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Current Edition – Spring 2018

Erath County Living magazine is published twice per year and distributed throughout Stephenville and Dublin. We produce each edition with exceptional quality and content to become long-lasting, coffee table-quality magazines.

The magazine is printed on high quality thick paper stock to give it a better feel and increased thickness. The spine of each publication is perfect-bound to resemble a book, and to hold together for many years to come. The covers are UV tinted to withstand exposure and maintain a quality our readers have come to expect.

Editions of each publication are proudly displayed throughout businesses, professional waiting rooms and state legislative offices around the area. Being area-specific, the content within the pages of each publication is sure not to become dated or out of style. Residents have stated that each edition is a legacy, holding information about its people and events that one can reflect on and show for years to come.

We would like to say Thank You for all those who’ve made Erath County Living possible.  We look forward to bringing you many more editions for years to come.  Please let us know if you have any article suggestions, or have an event you’d like featured in the pages.


Featured Stories

Fame, Fortune and a Four-Year Degree: Cress and Tash Riding High

Riding hard, they came to Texas seeking fame, fortune, and a four-year degree. Four years later, Brody Cress and Michael Tash have it all—each earning a degree, professional and intercollegiate rodeo awards, plus over a quarter of a million dollars in prize money.

Brody Cressmissed his December graduation ceremony from Tarleton State University. He was busy accepting the Professional Rodeo Cowboy Association (PRCA) saddle bronc riding average title at the National Finals Rodeo (NFR) in Las Vegas. In his senior year, Brody earned $282,287 as a professional, and won $176,000 of that at the ten-day NFR event.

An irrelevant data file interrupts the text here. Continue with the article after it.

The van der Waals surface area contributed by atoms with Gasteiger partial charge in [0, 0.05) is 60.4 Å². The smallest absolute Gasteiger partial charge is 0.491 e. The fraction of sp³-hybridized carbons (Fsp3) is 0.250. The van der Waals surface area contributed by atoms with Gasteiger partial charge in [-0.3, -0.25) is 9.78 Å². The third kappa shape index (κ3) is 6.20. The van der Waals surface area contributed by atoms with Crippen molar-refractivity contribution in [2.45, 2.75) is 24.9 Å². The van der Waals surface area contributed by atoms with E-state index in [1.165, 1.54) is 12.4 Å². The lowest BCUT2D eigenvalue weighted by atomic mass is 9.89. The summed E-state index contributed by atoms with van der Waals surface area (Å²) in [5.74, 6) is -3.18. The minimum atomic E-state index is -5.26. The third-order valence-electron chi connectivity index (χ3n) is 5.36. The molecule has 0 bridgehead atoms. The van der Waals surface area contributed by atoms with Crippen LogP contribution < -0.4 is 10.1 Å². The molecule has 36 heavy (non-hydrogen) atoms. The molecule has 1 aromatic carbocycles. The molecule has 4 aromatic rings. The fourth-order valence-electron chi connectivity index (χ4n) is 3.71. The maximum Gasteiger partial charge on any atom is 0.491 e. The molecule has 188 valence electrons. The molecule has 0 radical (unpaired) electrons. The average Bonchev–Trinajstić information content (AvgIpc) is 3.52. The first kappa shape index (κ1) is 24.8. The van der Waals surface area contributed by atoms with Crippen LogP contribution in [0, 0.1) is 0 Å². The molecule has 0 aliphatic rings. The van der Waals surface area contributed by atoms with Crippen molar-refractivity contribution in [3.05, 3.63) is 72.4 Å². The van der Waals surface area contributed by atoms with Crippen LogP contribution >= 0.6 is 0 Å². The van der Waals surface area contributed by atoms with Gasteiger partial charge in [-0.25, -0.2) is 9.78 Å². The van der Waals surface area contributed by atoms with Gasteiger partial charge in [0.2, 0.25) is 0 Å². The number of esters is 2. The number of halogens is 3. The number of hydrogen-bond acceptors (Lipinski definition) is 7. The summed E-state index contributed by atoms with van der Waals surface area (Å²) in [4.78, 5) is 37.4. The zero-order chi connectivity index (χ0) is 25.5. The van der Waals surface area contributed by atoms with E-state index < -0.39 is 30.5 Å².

Brody grew up in Hillsdale, Wyoming where the horse population far exceeds the people population. “I was on a horse before I could walk,” Brody explained. “As I grew, I rode anything—from mutton-bustin’ on up to horses—and advanced until I could finally ride bucking broncs. I chose Tarleton for a degree in agribusiness because it has a winning rodeo team, great coaches, and a place to compete as a rodeo professional. I took it one horse at a time and rode ’em the best I could. It’s awesome to be able to walk away with an (NFR) Best Average buckle.”

Candles with a Purpose

Last November 9ththrough the 13th, as the world continued to turn at her shop Blue Flamingo in Stephenville, shop owner Shannon Cagle was rambling down dirt roads through small Honduran villages. She was happily taking in the beautiful countryside and having her heart strings tugged by the smaller and smaller huts she witnessed as she approached her destination. The destination on her agenda was Good Shepherd Children’s Home (GSCH),about an hour’s drive from Tegucigalpa, Honduras. Her mission for this trip was simply to bear witness to the cumulative good works and dedication to a cause she and her customers had been assisting for years. Shannon’s journey to Honduras started long before the plane touched down in Honduras and long before her husband drove her to the airport and kissed her goodbye. This trip began with a candle company and her desire to support a cause through her own local business years ago.

Harper’s Heroes

With a big smile and a couple of bouncy pigtails, three-year-old Harper Lee dances and sings like she’s auditioning for a TV talent show. While her parents are happy that she’s expressing her personality, they are even happier that their miracle baby is enjoying life outside of the hospital.

There was a time when the Lees were afraid that might not be a reality for their little girl. The trouble began at just 14 weeks gestation when it was determined that Ashley Lee’s uterus wasn’t strong enough to support her growing baby.

“I went on strict bed rest for a week after an ER visit and a doctor’s appointment,” Lee said. “This is when the anxiety started kicking in.”

After this second trimester scare, the couple had a few weeks of elation where they learned their long legged, squirmy baby was a girl. But it wasn’t long before complications reared their ugly head once more.

“On July 20 my uterus was getting very weak due to Harper’s growth,” Lee said. “I was allowed to work since I had a mostly sit-down job, but I had to be on bedrest when I came home. Although it wasn’t easy with a very active three-year-old boy at home, with the help of my husband, family and friends, I was able to follow doctor’s orders.”